So, what’s going wrong?
Mr Norman said factors holding back yield potential in the UK included:
- Farmers not being allowed to put any amount of nitrogen on the crop, they are governed by regulations. There is an exception if they can prove their yield is better than the average guidelines suggests they can supplement their nitrogen amount pro rata.
- Soil health is a factor. Scientists are trying to get a better understanding of what a healthy soil is.
- There is a lot of heavy machinery that is causing compaction.
- There are issues of agro-chemical availability.
- The climate is becoming much more volatile.
- There are herbicide, fungicide resistance issues.
- There are a lot of fields with very old drainage systems that are not being maintained.
- There are government and social pressures that are causing the yield gap. The government seems to have a real conflict about where it wants to go: is it production, is it the environment, is it the landscape? They are trying to keep everybody happy and it is not really working very well.
Different cropping worlds
Comparing crop production in the UK with that in Australia, Mr Norman said the main differences were growing season length, rainfall, temperature and input costs.
“Some of our varieties are in for nearly 12 months whereas in Australia you sow March/April and harvest November/December,” he said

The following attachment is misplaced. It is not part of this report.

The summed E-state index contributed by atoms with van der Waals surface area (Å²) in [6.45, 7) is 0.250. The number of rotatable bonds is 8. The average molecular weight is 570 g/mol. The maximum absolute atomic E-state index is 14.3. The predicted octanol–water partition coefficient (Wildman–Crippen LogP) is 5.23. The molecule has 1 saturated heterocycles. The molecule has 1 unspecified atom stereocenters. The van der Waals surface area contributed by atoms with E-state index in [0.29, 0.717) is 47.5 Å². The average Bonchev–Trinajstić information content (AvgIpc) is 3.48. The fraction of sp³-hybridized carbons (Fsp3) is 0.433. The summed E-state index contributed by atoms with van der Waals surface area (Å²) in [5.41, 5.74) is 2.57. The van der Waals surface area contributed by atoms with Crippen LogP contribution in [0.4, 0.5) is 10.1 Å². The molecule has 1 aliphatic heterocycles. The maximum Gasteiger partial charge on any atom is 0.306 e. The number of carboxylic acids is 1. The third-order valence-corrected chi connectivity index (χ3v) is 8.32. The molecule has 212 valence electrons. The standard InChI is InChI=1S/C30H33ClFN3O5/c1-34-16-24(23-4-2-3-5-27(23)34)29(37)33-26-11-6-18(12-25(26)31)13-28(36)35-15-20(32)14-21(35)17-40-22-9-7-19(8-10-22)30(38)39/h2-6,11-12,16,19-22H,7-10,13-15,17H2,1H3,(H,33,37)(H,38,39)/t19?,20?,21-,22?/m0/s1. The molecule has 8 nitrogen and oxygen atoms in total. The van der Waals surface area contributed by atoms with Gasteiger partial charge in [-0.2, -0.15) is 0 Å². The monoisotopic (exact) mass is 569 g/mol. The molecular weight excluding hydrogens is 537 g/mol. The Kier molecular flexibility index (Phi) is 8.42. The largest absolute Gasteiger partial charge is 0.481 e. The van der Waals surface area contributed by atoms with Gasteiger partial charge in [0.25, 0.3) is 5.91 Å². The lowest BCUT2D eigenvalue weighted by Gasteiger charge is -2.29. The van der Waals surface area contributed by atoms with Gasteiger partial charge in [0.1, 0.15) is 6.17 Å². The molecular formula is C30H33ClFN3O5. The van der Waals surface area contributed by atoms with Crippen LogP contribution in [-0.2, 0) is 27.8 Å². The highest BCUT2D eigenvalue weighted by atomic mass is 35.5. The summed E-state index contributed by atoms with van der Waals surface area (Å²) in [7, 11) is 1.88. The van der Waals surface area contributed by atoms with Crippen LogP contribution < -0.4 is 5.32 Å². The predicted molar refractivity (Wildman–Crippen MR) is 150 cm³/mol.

“The other big difference is Australia is very much constrained by rainfall and temperature. There is no doubt we have been seeing temperatures rise in the UK but we usually have a good, month-by-month rainfall event. We get about 650 millimetres in the east side of the country to about 1000mm in the west.
“Because of that our biggest problem is disease control, especially septoria tritici (blotch). It is very common for growers to apply four fungicides from growth stage 30. In a very wet season there might be an extra one as well. We are very much governed on the input of fungicides by our climate.
“What we need to get better at is predicting how many applications we need. If we have better intelligence gathering about what is out there in the field with spore numbers and if the conditions right for the disease to develop we could be a lot more targeted with our interventions and reduce the number from five or six down to three or four.”
Flooding stymies UK sowing
Mr Norman said recent exceptional rainfall and widespread flooding in the UK meant very little of the national crop had been planted.
“That has put a lot of pressure on spring seed and crop types. The natural ‘go to’ would be spring barley, spring wheat, spring peas and spring beans. But all of the seed supplies have run out of all of those,” he said.
“So, we are looking at large areas of the UK remaining in fallow. Without a crop to dry them out we could well be seeing problems this coming autumn in terms of establishment on fields that are still very wet.”